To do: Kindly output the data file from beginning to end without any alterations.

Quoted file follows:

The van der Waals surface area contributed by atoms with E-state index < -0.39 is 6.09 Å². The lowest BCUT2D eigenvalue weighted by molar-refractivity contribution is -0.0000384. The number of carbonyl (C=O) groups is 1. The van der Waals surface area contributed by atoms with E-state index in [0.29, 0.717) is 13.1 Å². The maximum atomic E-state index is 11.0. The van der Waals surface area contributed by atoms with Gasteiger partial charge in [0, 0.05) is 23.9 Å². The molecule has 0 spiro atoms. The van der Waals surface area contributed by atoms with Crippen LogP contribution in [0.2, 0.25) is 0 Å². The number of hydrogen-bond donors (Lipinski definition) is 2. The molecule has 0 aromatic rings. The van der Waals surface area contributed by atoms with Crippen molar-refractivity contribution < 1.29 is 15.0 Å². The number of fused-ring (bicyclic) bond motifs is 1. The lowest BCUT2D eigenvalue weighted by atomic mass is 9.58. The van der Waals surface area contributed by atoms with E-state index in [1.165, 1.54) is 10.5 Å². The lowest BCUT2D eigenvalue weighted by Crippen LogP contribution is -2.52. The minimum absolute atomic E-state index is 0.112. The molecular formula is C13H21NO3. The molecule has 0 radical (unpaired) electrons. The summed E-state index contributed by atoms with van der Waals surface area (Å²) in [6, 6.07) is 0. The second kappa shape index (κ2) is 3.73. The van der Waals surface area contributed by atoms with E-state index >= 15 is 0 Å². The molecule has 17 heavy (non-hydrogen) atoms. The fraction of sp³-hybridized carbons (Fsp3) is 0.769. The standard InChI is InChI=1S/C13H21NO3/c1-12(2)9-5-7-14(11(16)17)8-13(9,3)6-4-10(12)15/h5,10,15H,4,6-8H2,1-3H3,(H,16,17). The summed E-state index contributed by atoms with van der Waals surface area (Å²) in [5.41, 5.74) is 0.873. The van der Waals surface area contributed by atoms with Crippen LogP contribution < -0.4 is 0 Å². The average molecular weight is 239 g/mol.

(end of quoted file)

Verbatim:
The van der Waals surface area contributed by atoms with E-state index < -0.39 is 6.09 Å². The lowest BCUT2D eigenvalue weighted by molar-refractivity contribution is -0.0000384. The number of carbonyl (C=O) groups is 1. The van der Waals surface area contributed by atoms with E-state index in [0.29, 0.717) is 13.1 Å². The maximum atomic E-state index is 11.0. The van der Waals surface area contributed by atoms with Gasteiger partial charge in [0, 0.05) is 23.9 Å². The molecule has 0 spiro atoms. The van der Waals surface area contributed by atoms with Crippen LogP contribution in [0.2, 0.25) is 0 Å². The number of hydrogen-bond donors (Lipinski definition) is 2. The molecule has 0 aromatic rings. The van der Waals surface area contributed by atoms with Crippen molar-refractivity contribution < 1.29 is 15.0 Å². The number of fused-ring (bicyclic) bond motifs is 1. The lowest BCUT2D eigenvalue weighted by atomic mass is 9.58. The van der Waals surface area contributed by atoms with E-state index in [1.165, 1.54) is 10.5 Å². The lowest BCUT2D eigenvalue weighted by Crippen LogP contribution is -2.52. The minimum absolute atomic E-state index is 0.112. The molecular formula is C13H21NO3. The molecule has 0 radical (unpaired) electrons. The summed E-state index contributed by atoms with van der Waals surface area (Å²) in [6, 6.07) is 0. The second kappa shape index (κ2) is 3.73. The van der Waals surface area contributed by atoms with E-state index >= 15 is 0 Å². The molecule has 17 heavy (non-hydrogen) atoms. The fraction of sp³-hybridized carbons (Fsp3) is 0.769. The standard InChI is InChI=1S/C13H21NO3/c1-12(2)9-5-7-14(11(16)17)8-13(9,3)6-4-10(12)15/h5,10,15H,4,6-8H2,1-3H3,(H,16,17). The summed E-state index contributed by atoms with van der Waals surface area (Å²) in [5.41, 5.74) is 0.873. The van der Waals surface area contributed by atoms with Crippen LogP contribution < -0.4 is 0 Å². The average molecular weight is 239 g/mol.